In mathematics, Cartan's criterion gives conditions for a Lie algebra in characteristic 0 to be solvable, which implies a related criterion for the Lie algebra to be semisimple. It is based on the notion of the Killing form, a symmetric bilinear form on defined by the formula
Cartan's criterion for solvability
Cartan's criterion for solvability states:
- A Lie subalgebra of endomorphisms of a finite-dimensional vector space over a field of characteristic zero is solvable if and only if whenever
The fact that in the solvable case follows immediately from Lie's theorem that solvable Lie algebras in characteristic 0 can be put in upper triangular form.
Applying Cartan's criterion to the adjoint representation gives:
- A finite-dimensional Lie algebra over a field of characteristic zero is solvable if and only if (where K is the Killing form).
Cartan's criterion for semisimplicity
Cartan's criterion for semisimplicity states:
- A finite-dimensional Lie algebra over a field of characteristic zero is semisimple if and only if the Killing form is non-degenerate.
Dieudonné (1953) gave a very short proof that if a finite-dimensional Lie algebra (in any characteristic) has a non-degenerate invariant bilinear form and no non-zero abelian ideals, and in particular if its Killing form is non-degenerate, then it is a sum of simple Lie algebras.
Conversely, it follows easily from Cartan's criterion for solvability that a semisimple algebra (in characteristic 0) has a non-degenerate Killing form.
Cartan's criteria fail in characteristic p>0; for example:
- the Lie algebra SLp(k) is simple if k has characteristic not 2 and has vanishing Killing form, though it does have a nonzero invariant bilinear form given by (a,b) = Tr(ab).
- the Lie algebra with basis an for n∈Z/pZ and bracket [ai,aj] = (i−j)ai+j is simple for p>2 but has no nonzero invariant bilinear form.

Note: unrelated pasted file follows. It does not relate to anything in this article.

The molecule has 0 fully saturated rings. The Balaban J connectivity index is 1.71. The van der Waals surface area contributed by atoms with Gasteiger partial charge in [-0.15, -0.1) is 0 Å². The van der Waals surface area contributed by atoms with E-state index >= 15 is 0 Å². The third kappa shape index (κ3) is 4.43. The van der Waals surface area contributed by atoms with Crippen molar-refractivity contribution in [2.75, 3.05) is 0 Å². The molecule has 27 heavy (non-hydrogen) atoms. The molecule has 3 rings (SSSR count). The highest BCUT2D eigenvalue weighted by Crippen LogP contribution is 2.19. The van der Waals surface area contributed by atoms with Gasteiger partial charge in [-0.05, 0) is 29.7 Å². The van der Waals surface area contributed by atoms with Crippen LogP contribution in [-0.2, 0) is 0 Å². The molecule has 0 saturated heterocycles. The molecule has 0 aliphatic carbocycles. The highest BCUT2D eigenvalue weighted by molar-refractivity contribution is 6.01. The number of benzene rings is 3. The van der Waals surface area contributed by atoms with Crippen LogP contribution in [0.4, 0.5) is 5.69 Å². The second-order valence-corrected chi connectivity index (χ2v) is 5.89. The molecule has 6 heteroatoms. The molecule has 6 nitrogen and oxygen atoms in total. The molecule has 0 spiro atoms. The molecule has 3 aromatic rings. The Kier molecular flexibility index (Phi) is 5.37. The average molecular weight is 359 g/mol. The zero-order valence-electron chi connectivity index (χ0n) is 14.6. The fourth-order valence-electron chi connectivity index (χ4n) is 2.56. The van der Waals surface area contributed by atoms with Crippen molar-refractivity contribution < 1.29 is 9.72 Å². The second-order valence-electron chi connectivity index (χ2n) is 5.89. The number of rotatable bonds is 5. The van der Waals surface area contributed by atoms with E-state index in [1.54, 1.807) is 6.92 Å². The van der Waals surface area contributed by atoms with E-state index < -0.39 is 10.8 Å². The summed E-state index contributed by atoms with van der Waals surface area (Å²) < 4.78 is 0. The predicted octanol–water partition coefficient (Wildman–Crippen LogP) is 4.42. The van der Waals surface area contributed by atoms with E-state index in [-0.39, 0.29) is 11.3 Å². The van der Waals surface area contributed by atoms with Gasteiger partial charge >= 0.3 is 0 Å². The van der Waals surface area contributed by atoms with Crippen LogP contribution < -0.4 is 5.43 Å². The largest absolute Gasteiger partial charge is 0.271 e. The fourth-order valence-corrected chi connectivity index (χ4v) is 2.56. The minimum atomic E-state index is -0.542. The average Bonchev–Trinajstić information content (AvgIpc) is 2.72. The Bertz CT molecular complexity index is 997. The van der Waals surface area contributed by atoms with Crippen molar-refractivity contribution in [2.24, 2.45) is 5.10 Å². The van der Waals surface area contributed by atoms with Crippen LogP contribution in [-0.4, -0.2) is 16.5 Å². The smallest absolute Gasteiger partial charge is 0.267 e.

- If k has characteristic 2 then the semidirect product gl2(k).k2 is a solvable Lie algebra, but the Killing form is not identically zero on its derived algebra sl2(k).k2.
If a finite-dimensional Lie algebra is nilpotent, then the Killing form is identically zero (and more generally the Killing form vanishes on any nilpotent ideal). The converse is false: there are non-nilpotent Lie algebras whose Killing form vanishes. An example is given by the semidirect product of an abelian Lie algebra V with a 1-dimensional Lie algebra acting on V as an endomorphism b such that b is not nilpotent and Tr(b2)=0.
In characteristic 0, every reductive Lie algebra (one that is a sum of abelian and simple Lie algebras) has a non-degenerate invariant symmetric bilinear form. However the converse is false: a Lie algebra with a non-degenerate invariant symmetric bilinear form need not be a sum of simple and abelian Lie algebras. A typical counterexample is G = L[t]/tnL[t] where n>1, L is a simple complex Lie algebra with a bilinear form (,), and the bilinear form on G is given by taking the coefficient of tn−1 of the C[t]-valued bilinear form on G induced by the form on L. The bilinear form is non-degenerate, but the Lie algebra is not a sum of simple and abelian Lie algebras.
- Cartan, Élie (1894), Sur la structure des groupes de transformations finis et continus, Thesis, Nony
- Dieudonné, Jean (1953), "On semi-simple Lie algebras", Proceedings of the American Mathematical Society 4: 931–932, ISSN 0002-9939, JSTOR 2031832, MR 0059262
- Serre, Jean-Pierre (2006) , Lie algebras and Lie groups, Lecture Notes in Mathematics 1500, Berlin, New York: Springer-Verlag, doi:10.1007/978-3-540-70634-2, ISBN 978-3-540-55008-2, MR 2179691